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“Emerge Cautiously Yet Confident”: Calgary Economic Development looks beyond COVID-19 – Calgary

There is cautious optimism for 2021 from Calgary Economic Development (CED) after a difficult 2020.

Technology and innovation will continue to be the areas with the greatest growth, according to the annual report of the CED on Thursday.

“As a city, we were faced with a tough new reality. Low oil prices, a collapse in FDI, the biggest drop in GDP in the country, businesses struggling to survive and our unemployment rate which doubled in six months, “CED president and CEO Mary Moran told one virtual audience.

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“Despite all the forces against us, we attracted and retained 54 companies and saved 5,500 jobs in the past year,” said Moran, about half of the jobs that the CED attracted in 2019.

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The CED CEO said continued vaccination during the third wave of the pandemic will ultimately have a positive impact on the future of the city. It is an “exciting time to be in Calgary”.

“In fact, it finally seems to be our time: our time to emerge cautiously yet confidently,” Moran told the virtual audience. “Our time to appear stronger and more varied. Our time to emerge together and with a shared vision. “

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According to the report, a record $ 353 million in venture capital flowed into the city in 2020 – twice as much as in 2019.

16 trade deals were also signed in 2020, a record for the Business Development Agency since the start of its trade acceleration program.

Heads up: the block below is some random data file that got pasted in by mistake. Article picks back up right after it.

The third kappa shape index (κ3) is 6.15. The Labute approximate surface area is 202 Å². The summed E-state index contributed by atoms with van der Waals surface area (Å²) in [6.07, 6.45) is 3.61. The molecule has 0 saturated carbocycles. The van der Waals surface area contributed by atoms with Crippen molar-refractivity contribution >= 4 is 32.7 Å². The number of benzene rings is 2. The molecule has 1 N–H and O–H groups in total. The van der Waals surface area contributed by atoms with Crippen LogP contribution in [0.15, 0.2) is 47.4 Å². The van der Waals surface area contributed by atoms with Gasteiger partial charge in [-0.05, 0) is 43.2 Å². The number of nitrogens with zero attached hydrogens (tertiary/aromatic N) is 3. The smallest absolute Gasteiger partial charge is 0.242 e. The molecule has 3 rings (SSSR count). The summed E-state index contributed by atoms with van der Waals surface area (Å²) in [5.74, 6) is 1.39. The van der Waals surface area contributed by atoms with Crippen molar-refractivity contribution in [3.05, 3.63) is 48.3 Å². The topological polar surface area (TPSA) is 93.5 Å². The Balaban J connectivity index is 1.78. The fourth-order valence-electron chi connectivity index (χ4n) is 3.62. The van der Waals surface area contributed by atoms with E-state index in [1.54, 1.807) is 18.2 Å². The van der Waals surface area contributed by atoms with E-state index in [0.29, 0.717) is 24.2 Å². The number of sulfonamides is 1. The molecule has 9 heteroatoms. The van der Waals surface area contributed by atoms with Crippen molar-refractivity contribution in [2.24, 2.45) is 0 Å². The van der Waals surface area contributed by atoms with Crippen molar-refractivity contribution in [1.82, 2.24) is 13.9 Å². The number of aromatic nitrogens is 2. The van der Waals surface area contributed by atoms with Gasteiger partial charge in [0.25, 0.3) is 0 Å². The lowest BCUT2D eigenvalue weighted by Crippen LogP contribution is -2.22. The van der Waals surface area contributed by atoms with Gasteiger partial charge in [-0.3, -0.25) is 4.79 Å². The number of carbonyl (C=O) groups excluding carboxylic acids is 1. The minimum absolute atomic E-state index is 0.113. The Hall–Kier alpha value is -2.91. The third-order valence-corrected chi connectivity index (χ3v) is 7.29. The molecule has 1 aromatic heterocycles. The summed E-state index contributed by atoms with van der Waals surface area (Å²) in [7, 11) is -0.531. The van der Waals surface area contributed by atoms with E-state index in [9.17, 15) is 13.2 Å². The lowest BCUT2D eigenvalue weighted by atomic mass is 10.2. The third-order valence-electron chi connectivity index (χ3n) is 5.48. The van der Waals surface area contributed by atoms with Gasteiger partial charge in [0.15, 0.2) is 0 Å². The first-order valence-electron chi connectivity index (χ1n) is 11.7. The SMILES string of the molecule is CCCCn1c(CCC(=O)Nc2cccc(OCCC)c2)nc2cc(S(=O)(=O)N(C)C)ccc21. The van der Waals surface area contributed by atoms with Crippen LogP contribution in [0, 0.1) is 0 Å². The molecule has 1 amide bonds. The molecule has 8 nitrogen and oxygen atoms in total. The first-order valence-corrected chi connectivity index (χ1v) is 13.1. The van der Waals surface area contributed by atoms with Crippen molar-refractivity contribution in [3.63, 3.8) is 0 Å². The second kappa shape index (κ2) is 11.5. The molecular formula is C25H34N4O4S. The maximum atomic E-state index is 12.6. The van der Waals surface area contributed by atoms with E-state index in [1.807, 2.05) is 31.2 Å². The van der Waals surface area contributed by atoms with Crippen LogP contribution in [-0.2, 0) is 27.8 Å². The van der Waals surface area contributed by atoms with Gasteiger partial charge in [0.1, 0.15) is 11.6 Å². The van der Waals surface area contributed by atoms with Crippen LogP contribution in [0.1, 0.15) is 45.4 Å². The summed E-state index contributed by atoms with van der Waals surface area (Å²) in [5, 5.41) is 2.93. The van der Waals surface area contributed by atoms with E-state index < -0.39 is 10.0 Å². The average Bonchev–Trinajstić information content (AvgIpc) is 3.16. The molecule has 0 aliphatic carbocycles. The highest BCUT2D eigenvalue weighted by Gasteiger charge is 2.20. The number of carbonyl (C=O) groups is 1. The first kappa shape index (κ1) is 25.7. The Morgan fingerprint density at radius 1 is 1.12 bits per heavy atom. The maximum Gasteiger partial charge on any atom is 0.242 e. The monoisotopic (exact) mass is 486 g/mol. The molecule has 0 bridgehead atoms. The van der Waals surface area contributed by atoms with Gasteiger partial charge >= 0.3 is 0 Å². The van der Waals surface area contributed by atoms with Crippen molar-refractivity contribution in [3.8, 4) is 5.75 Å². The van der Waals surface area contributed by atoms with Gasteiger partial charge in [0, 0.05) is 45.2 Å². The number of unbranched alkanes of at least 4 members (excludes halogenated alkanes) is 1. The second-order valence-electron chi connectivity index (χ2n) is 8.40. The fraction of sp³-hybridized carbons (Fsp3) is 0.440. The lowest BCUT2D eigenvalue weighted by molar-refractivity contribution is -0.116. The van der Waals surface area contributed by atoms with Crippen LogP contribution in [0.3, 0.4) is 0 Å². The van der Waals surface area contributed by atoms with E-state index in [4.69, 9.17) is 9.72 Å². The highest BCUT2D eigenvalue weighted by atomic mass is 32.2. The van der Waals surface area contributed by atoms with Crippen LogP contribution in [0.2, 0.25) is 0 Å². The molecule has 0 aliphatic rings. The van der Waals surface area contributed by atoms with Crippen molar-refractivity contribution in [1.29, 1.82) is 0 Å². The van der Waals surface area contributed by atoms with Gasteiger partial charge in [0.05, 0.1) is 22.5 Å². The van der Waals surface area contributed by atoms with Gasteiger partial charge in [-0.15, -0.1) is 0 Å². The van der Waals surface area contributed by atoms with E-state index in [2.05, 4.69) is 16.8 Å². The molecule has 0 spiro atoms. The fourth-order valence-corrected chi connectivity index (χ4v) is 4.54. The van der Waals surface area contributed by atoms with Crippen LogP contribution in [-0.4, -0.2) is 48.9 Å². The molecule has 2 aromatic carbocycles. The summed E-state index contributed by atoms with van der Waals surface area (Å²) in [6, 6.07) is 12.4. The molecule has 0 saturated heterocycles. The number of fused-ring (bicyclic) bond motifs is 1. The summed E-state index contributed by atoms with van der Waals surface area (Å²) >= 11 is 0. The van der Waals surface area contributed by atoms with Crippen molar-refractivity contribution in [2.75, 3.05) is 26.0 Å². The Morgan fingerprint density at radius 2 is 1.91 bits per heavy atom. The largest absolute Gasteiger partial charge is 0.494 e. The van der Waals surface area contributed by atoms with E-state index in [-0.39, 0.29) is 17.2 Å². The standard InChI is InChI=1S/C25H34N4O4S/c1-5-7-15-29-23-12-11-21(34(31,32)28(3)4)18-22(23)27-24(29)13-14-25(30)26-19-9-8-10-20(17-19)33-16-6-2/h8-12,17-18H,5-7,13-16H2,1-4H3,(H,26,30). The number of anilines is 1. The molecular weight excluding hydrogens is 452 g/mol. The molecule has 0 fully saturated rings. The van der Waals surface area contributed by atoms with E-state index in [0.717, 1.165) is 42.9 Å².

The value of film and television productions fell by more than half in 2020 due to the pandemic.

However, the CED report said Calgary was one of the first North American cities to resume production with public health measures. The province still produced $ 90 million worth of productions last year, supporting 1,649 direct jobs at 78 productions.





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The Opportunity Calgary Investment Fund (OCIF), a $ 100 million corporate investment fund established by the Calgary City Council in 2018, has raised $ 43 million to 14 projects since its inception. CED said $ 636 million in OCIF, private, and other government funding poured into the economy – a 15-to-1 investment result.

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OCIF funds are capped by milestones and “with COVID-19 and many of the agreements spanning three to five years, it was disbursed $ 50,000 in 2020,” the report said.

SAIT’s DX (Digital Transformation) Talent Hub was the main benefactor of the OCIF in 2020. The funds supported the work of the Life Sciences Innovation Hub at the University of Calgary.

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Despite a year of increasing mergers and acquisitions in the province’s energy industry, Moran found that more “non-traditional” players were using digital technology to lead in areas such as ESG, low carbon fossil fuels, and carbon capture and storage.

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“It shows the changing energy future in Calgary’s undeniable – indisputable – opportunity to become the center of global climate action and clean technology.”

In a recorded message, Prime Minister Jason Kenney said 2020 was a record year for new businesses and corporations in the province. He also pointed to projections by major banks and think tanks that Alberta would lead the country in terms of economic and employment growth.